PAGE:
Creative Commons/flickr user jrussell48

John Green, a retired airline pilot, has played "Taps" since his days as a battalion bugler at the Missouri Military Academy, and later as a regimental bugler at The Citadel. 

Green is one of a handful of musicians who'll perform "Taps" each night at sunset through Saturday at Liberty Memorial in a program they're calling Taps at the Tower

With the hope of providing "a shared vision for coordinated cultural development of the region," ArtsKC released its plan in May for the future of the arts in the Kansas City area. This edition of Up to Date looks at the priorities and strategies in the proposal and finds out how new initiatives will be funded.


Laura Spencer / KCUR

Spoken word artist and poet Jeanette Powers started writing at the age of 9. 

"I realized that in my imagination, I was completely free. There were no rules, there were no laws, and invention was everything," says Powers.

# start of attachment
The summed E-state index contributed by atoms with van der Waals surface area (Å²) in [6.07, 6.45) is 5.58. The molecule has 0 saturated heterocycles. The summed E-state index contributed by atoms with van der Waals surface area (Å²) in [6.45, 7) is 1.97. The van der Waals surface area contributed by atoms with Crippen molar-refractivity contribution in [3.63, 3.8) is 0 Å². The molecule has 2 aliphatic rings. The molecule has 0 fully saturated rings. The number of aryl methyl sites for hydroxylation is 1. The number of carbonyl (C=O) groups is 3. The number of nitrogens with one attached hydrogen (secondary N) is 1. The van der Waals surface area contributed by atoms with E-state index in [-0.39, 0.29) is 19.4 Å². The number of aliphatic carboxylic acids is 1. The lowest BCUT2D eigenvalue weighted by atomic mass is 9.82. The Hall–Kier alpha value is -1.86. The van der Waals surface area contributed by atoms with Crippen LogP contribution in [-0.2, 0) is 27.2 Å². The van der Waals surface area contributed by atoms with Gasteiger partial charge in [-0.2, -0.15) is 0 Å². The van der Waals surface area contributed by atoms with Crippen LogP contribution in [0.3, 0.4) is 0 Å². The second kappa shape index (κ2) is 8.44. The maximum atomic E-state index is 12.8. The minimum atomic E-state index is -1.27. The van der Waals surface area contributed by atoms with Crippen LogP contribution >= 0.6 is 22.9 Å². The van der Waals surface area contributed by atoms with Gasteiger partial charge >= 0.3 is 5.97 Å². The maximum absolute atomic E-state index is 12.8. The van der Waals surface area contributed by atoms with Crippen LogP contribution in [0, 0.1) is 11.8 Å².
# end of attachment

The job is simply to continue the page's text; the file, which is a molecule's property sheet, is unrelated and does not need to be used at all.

"Writing has been the one thing that's been the thread throughout." 

Local Listen: Sara Morgan

Jun 19, 2015

The June release of her six-song EP “Easy to Dream” is likely to make Sara Morgan one of Kansas City’s most popular singer-songwriters. This week’s edition of Local Listen features the country-tinged title track of “Easy to Dream.”

Sara Morgan opens the main stage of the Boulevardia festival in the West Bottoms at 11 a.m. on Sunday, June 21.

A French policeman tries to vanquish a drug ring and a computer programmer finds himself drawn into a surreal world in the films Up to Date's indie, foreign and documentary film critics are watching this week. Explore these and the others on their lists this week: